DB_BLOCK_CHECKSUM=FULL
DB_BLOCK_CHECKING=FULL
DB_LOST_WRITE_PROTECT=TYPICAL

or

DB_ULTRA_SAFE=DATA_AND_INDEX

Monitor alert log for ORA-* errors
Perform regular database validation using RMAN VALIDATE or SQL ANALYZE command
Monitor apply lag on the read replica

Oracle Active Data Guard will automatically repair physical corruptions
Restore the database using RDS point-in-time recovery feature to a point in time before the corruption occurred
Promote the read replica database to a stand-alone database
Skip the corrupt block

Conclusion

As an Oracle database user, database block corruption poses a risk to data integrity and reliability. Block corruption can be caused by hardware failure, firmware errors, memory corruption, software bugs, and even human error. If left unchecked, block corruption can lead to data loss, degraded performance, and even system crashes. It is essential to note that the risk of block corruption remains irrespective of the platform where the database is hosted.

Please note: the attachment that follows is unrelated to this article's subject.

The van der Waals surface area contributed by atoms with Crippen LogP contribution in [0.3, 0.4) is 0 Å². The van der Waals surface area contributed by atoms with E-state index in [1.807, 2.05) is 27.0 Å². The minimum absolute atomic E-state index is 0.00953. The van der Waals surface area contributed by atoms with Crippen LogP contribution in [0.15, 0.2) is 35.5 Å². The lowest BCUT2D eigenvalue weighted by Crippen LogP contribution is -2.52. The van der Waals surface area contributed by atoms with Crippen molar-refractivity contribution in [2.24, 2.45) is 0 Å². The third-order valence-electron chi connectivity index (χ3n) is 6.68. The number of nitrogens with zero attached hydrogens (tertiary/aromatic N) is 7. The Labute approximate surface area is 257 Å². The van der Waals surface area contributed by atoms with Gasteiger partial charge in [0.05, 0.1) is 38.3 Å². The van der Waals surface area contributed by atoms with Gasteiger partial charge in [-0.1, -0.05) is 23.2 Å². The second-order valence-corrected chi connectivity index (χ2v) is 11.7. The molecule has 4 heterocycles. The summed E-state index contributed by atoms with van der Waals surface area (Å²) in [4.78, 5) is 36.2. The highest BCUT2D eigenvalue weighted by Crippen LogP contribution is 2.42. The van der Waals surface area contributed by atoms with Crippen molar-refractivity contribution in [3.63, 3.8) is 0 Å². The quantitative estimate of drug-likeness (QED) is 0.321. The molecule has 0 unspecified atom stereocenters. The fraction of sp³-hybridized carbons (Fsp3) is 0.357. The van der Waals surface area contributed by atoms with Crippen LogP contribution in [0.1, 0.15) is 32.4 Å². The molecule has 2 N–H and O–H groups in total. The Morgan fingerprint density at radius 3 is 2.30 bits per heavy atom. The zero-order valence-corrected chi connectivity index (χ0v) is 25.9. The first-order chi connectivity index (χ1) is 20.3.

In this post, we described how to use the features of Amazon RDS and other services, with native Oracle database options to prevent, detect, and recover from block corruption on Amazon RDS for Oracle.

If you are unsure on how to proceed further, or need technical assistance with corruption recovery, you can contact AWS Support to get help from experienced technical support engineers.

For feedback or suggestions on the content, leave a comment in the comments section.

About the Authors

Lanre Showunmi is a Sr. DB Specialty Architect with AWS Professional Services. He helps customers and partners to build robust solutions in AWS cloud.

Naveen Gowda is a DB Migrations Consultant with AWS Professional Services. He works closely with customers to migrate and modernize their databases.